One of the papers described below (see news post from Aug 19, 2019) has been accepted for publication at PLoS One. In this paper, Dr. Thomas Jacobsen, with Gloria Yi, Hadeel Al Asafen, and Dr. Ashley Jermusyk, created customizable RNA sequences that would degrade themselves. While this may sound counter-productive, these sequences could be tuned to self-degrade at given rates, which will allow researchers to tune the level of protein produced by the RNA. Dr. Jacobsen received his Ph.D. in May 2019 and was co-advised between Dr. Reeves and Dr. Chase Beisel (Helmholtz Institute). Read more here.
Paper published on Robustness of the Dorsal gradient
One of the papers described below (see news post from Aug 19, 2019) has been accepted for publication at PLoS Computational Biology. In this paper, co-first authors Hadeel Al Asafen and Prasad Bandodkar investigate how the Dorsal gradient system is affected by changing the amount of Dorsal given to the embryo by the mother. Hadeel performed experiments in live Drosophila embryos to measure how much the Dorsal gradient changes in different embryos. Prasad performed computational analysis, and importantly, found that three mechanisms that the Reeves lab has previously published on are responsible for the robustness. For the full story, see here. Dr. Sophia Carrell, Allison Schloop, and Jeramey Friedman were co-authors.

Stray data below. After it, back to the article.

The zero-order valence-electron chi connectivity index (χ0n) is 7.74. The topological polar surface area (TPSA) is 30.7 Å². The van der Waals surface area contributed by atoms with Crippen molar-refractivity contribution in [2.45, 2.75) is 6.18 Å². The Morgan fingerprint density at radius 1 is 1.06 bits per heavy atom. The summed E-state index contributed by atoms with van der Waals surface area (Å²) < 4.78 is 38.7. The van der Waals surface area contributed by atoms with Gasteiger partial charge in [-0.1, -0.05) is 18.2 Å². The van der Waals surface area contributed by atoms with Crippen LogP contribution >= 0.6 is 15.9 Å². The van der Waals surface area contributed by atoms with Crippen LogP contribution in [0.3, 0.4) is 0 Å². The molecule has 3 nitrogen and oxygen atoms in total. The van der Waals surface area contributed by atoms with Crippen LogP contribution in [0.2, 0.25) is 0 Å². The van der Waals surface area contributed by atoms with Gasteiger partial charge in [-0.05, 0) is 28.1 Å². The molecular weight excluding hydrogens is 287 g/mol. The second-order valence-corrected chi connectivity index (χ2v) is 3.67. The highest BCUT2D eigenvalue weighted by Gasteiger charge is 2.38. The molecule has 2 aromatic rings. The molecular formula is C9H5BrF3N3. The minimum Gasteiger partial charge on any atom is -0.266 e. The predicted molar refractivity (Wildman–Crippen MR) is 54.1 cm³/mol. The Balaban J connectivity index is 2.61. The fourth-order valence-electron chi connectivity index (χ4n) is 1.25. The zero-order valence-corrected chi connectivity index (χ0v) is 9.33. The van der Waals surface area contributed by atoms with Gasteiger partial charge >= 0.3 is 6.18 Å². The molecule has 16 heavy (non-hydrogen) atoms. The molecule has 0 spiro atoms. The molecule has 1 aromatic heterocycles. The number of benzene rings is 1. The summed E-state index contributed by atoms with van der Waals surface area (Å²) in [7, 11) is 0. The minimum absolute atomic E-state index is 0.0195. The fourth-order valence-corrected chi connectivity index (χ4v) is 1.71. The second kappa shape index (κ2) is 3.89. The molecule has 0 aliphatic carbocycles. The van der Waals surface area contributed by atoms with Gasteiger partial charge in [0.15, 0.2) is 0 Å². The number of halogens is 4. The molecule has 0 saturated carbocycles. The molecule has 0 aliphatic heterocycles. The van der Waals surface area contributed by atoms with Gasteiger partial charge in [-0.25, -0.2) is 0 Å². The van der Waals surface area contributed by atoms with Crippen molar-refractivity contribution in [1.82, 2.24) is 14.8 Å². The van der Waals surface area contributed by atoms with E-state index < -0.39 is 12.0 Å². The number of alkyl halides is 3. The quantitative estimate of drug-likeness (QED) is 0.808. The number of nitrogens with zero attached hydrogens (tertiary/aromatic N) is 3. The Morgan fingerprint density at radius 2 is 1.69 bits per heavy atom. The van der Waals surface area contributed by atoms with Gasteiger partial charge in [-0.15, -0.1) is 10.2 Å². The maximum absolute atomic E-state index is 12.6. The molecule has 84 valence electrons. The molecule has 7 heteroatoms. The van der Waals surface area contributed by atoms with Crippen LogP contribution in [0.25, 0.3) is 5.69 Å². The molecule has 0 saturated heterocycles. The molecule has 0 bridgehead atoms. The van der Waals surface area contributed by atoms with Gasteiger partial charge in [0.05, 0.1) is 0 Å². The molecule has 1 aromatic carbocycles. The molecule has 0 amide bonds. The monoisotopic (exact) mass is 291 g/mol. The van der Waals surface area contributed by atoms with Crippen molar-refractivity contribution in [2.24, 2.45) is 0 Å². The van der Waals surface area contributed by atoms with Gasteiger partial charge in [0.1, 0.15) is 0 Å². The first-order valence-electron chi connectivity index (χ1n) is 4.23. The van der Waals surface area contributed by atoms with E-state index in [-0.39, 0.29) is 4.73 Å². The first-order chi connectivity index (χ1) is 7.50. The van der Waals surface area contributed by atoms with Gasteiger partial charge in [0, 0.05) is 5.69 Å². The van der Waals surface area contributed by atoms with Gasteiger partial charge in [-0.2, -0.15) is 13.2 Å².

Our review of the Dorsal gradient is available online!
Paper published in Developmental Biology
One of the papers described below (see news post from Aug 19, 2019) has been accepted for publication at Developmental Biology. In this paper, we review the implications of the shuttling mechanism that we previously published. We also suggest that the shuttling mechanism can be used predictively, and present new data in which the shuttling mechanism may be acting in cross-talk between the Dorsal and Dpp systems. Read more here.
Paper published in Developmental Dynamics
Ph.D. student Prasad Bandodkar has analyzed the action of a coherent feedforward loop activated by a morphogen gradient. He has found, for both a generic morphogen and the Dorsal morphogen, that the structure of the coherent feedforward loop naturally acts to stabilize variations in the input (morphogen). Feedforward loops are very commonly studied, but they have almost exclusively been studied either varying in time (but not space), or varying in space (but at steady state). However, most morphogens are not at steady state. In particular, we have long known the Dorsal gradient is dynamic in time. Co-factor Twist, as the intermediate node in the feedforward loop, together with the time-varying levels of the pioneering factor Zelda, stabilize the Dorsal gradient’s dynamics. Read more here.
Reeves lab submits major review article
The Reeves lab has focused on quantitative and computational aspects of the Drosophila Dorsal/NF-κB network, and has published or submitted several papers on this topic since 2015. Furthermore, as a postdoc, Dr. Reeves had also published highly-cited articles on quantitative discoveries of the shape and dynamics of the Dorsal gradient. Therefore, we are pleased to have just submitted a comprehensive review article on this system, with authors Allison Schloop and Prasad Bandodkar. The article has a specific focus on the quantitative and computational aspects of the Dorsal gradient network. This work should go to press to appear in March, 2020.